Lewis County commissioners last week approved amended maps of the Cowlitz River floodplain expected to lift the town of Packwood and some nearby areas out of the 100-year floodplain.
The proposed maps will now be submitted to the Federal Emergency Management Agency (FEMA) for final approval. If approved, the maps will replace the flood insurance rate drawings originally drafted in 1981.
“It’s pretty big for the whole area. Getting the whole town of Packwood out of the floodplain, that’s huge for us,” said Commissioner Lee Grose, who represents East Lewis County, on Monday.
In some ways the new maps — drawn through a joint study with Lewis County Public Works and contractor Watershed Science & Engineering — prove what many residents in the area have known for years: Downtown Packwood hasn’t seen catastrophic damage from flooding in recent decades despite the Cowlitz seeing multiple historic floods.
“Your anecdotal information is good, but it’s not worth much if you don’t have the science to back it up. And that’s what this map does,” said Grose, who has lived in the area since 1959. Despite the river experiencing a 500-year flood, and two 100-year floods, he hasn’t seen the downtown Packwood area flood.
Lewis County Floodplain Manager Doyle Sanford said during last week’s meeting that the study also included many unstudied areas outside of Packwood. According to the study, roughly 16.7 miles of the Cowlitz River and 8.7 miles of nearby tributary creeks were studied.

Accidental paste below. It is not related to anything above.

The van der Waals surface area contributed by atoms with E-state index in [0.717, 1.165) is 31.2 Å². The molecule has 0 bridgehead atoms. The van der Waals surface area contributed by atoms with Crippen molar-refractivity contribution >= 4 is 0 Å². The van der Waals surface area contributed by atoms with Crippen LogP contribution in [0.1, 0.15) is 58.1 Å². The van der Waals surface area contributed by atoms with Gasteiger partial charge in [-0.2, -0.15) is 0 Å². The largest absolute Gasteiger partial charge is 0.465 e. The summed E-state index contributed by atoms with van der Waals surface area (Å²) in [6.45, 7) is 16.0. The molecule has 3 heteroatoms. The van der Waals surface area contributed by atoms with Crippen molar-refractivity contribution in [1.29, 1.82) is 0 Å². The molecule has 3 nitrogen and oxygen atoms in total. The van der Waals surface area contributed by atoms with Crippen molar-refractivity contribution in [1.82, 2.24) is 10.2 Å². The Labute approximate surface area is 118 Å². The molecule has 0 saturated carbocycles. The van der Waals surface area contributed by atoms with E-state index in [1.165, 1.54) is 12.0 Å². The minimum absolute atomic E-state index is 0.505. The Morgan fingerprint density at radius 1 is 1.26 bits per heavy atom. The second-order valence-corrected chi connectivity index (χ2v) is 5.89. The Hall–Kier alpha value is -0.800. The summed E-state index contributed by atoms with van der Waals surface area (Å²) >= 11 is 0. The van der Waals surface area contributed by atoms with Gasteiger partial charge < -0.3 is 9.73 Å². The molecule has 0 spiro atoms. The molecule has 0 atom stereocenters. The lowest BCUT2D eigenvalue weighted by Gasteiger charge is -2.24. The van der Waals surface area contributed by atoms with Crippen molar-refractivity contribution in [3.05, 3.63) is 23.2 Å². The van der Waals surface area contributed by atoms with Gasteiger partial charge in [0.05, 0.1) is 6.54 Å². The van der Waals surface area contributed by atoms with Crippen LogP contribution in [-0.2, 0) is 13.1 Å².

“The existing FEMA (flood insurance rate maps) for the Cowlitz River were based on a 1979 study which concluded that a natural ridge along the left bank of the river upstream of Skate Creek Road would be overtopped, resulting in the inundation of the Packwood downtown area. The effective FEMA maps show the entire Packwood downtown area inundated to a depth of 3 feet during a 100-year flood event,” read background information provided in the study.
But that scenario failed to come to fruition when the river peaked into 100-year flooding in 2006. After that incident, the county was prompted to take a deeper look into what the real risk of flooding was to the East Lewis County town.
Broadly speaking, the floodplain designation has hindered development — both commercial and residential — in the unincorporated town of Packwood. Structures are required to be elevated, along with HVAC systems. Septic systems are required to be more robust, and inflated insurance rates provide a challenge for cash-strapped residents and businesses.
Grose said he remembers one resident telling him that she was paying about $200 more for flood insurance than she was for her mortgage.
The new maps, if approved by FEMA, could bring significant relief to flood insurance ratepayers and may clear some hurdles with the longtime effort to install a sewer system.
Grose said the effort to reexamine these maps started back when he was first serving as county commissioner. Funding to bring the contractor in was secured about two or three years ago.
He encourages ratepayers to renegotiate their rates once this process is complete.